Department of Communication Sciences and Disorders, Florida International University, Miami, USA
Although Lev Vygotsky’s interpretation of human cognition was proposed almost one century ago, new scientific and technological advances have significantly supported many of his ideas and hypotheses. His cultural-historical theory of psychological processes, and his contributions to educational psychology, have continued growing without interruption. In this paper, three of Vygotsky’s hypotheses are examined in light of 21st century scientific developments:
- The influence of cultural factors on human cognition. A diversity of research studies in different countries has corroborated the crucial impact of culture on cognitive test performance;
- The role of language in higher psychological processes. According to Vygotsky’s cultural-historical approach, cognitive processes (“complex psychological processes”) are social in origin, but complex and hierarchical in their structure. Intrinsic to the systemic organization of higher cognitive processes is the engagement of external artifacts (objects, symbols, signs), which have an independent history of development within a culture; and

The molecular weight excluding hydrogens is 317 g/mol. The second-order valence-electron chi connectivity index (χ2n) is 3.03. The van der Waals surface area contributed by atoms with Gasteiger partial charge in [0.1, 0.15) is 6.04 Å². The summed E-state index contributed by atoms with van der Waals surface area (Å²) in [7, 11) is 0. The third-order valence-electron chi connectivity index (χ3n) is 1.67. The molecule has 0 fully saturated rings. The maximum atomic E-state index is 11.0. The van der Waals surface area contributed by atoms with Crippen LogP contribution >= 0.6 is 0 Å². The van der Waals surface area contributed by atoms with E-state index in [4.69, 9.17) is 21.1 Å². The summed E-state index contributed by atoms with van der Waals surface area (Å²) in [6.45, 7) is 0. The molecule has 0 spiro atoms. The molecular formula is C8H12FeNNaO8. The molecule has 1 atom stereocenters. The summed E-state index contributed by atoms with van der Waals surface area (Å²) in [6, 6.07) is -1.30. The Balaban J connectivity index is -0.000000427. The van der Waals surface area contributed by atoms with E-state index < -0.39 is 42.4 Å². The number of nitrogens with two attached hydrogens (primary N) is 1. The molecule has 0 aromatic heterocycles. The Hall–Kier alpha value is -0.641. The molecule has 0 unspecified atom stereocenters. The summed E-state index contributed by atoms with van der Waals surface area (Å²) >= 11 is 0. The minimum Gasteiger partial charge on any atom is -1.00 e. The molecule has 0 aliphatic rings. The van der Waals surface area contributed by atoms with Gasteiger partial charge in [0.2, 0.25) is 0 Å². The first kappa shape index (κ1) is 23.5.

- The hypothesis that thought and general complex cognition is associated with certain “inner speech.” Some contemporary neuroimaging studies (particularly PET and fMRI) analyzing “inner speech” have been carried out. These studies have attempted to find the areas of the brain involved in “inner speech.” These scientific advances significantly support Vygotsky’s interpretation of human cognition. It has been found that inner speech depends on activity in Broca’s area and related brain network activity in the left hemisphere. Hence, inner speech is closely related to grammar, language production, and executive functions.
Vygotsky’s important contribution to the understanding of psychological processes has stimulated, and continues to stimulate, a substantial amount of research in this area.
Keywords: Vygotsky, cultural-historical psychology, literacy, inner speech, cognition